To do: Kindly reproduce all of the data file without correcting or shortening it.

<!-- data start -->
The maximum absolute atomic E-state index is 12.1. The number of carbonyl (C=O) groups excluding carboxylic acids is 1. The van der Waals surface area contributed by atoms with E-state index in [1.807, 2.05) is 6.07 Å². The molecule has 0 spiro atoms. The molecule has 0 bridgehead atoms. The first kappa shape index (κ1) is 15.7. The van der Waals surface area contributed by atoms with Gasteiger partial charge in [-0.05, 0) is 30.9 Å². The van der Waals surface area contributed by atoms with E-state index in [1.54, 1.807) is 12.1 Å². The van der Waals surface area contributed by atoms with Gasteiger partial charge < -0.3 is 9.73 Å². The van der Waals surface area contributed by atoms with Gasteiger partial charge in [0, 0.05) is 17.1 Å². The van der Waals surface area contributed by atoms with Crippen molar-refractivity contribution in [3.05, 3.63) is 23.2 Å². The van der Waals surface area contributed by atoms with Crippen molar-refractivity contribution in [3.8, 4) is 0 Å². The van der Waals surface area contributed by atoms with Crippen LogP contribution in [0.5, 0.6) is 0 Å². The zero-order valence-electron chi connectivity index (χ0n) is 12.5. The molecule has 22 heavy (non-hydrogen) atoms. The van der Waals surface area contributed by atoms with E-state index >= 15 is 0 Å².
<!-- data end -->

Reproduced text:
The maximum absolute atomic E-state index is 12.1. The number of carbonyl (C=O) groups excluding carboxylic acids is 1. The van der Waals surface area contributed by atoms with E-state index in [1.807, 2.05) is 6.07 Å². The molecule has 0 spiro atoms. The molecule has 0 bridgehead atoms. The first kappa shape index (κ1) is 15.7. The van der Waals surface area contributed by atoms with Gasteiger partial charge in [-0.05, 0) is 30.9 Å². The van der Waals surface area contributed by atoms with E-state index in [1.54, 1.807) is 12.1 Å². The van der Waals surface area contributed by atoms with Gasteiger partial charge < -0.3 is 9.73 Å². The van der Waals surface area contributed by atoms with Gasteiger partial charge in [0, 0.05) is 17.1 Å². The van der Waals surface area contributed by atoms with Crippen molar-refractivity contribution in [3.05, 3.63) is 23.2 Å². The van der Waals surface area contributed by atoms with Crippen molar-refractivity contribution in [3.8, 4) is 0 Å². The van der Waals surface area contributed by atoms with Crippen LogP contribution in [0.5, 0.6) is 0 Å². The zero-order valence-electron chi connectivity index (χ0n) is 12.5. The molecule has 22 heavy (non-hydrogen) atoms. The van der Waals surface area contributed by atoms with E-state index >= 15 is 0 Å².